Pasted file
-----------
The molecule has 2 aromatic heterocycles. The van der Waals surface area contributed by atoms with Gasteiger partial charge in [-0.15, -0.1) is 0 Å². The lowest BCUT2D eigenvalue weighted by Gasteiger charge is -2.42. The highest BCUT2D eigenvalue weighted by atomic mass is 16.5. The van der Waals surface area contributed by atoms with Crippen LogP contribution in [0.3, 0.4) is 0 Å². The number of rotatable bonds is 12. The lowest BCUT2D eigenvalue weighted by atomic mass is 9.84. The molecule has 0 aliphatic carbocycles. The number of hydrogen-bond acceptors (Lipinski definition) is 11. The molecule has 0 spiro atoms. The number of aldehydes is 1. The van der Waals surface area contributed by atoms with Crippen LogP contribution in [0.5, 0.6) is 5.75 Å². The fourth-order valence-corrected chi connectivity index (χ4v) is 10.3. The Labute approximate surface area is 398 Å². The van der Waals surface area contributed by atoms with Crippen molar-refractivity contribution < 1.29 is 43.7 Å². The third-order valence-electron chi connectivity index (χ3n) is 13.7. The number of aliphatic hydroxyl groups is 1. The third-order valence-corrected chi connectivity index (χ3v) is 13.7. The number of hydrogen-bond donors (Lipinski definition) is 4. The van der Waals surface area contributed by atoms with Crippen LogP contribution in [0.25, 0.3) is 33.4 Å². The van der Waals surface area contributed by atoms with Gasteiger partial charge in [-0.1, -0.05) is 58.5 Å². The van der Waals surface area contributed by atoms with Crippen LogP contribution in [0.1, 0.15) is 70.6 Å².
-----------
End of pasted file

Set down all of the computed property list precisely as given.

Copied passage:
The molecule has 2 aromatic heterocycles. The van der Waals surface area contributed by atoms with Gasteiger partial charge in [-0.15, -0.1) is 0 Å². The lowest BCUT2D eigenvalue weighted by Gasteiger charge is -2.42. The highest BCUT2D eigenvalue weighted by atomic mass is 16.5. The van der Waals surface area contributed by atoms with Crippen LogP contribution in [0.3, 0.4) is 0 Å². The number of rotatable bonds is 12. The lowest BCUT2D eigenvalue weighted by atomic mass is 9.84. The molecule has 0 aliphatic carbocycles. The number of hydrogen-bond acceptors (Lipinski definition) is 11. The molecule has 0 spiro atoms. The number of aldehydes is 1. The van der Waals surface area contributed by atoms with Crippen LogP contribution in [0.5, 0.6) is 5.75 Å². The fourth-order valence-corrected chi connectivity index (χ4v) is 10.3. The Labute approximate surface area is 398 Å². The van der Waals surface area contributed by atoms with Crippen molar-refractivity contribution < 1.29 is 43.7 Å². The third-order valence-electron chi connectivity index (χ3n) is 13.7. The number of aliphatic hydroxyl groups is 1. The third-order valence-corrected chi connectivity index (χ3v) is 13.7. The number of hydrogen-bond donors (Lipinski definition) is 4. The van der Waals surface area contributed by atoms with Crippen LogP contribution in [0.25, 0.3) is 33.4 Å². The van der Waals surface area contributed by atoms with Gasteiger partial charge in [-0.1, -0.05) is 58.5 Å². The van der Waals surface area contributed by atoms with Crippen LogP contribution in [0.1, 0.15) is 70.6 Å².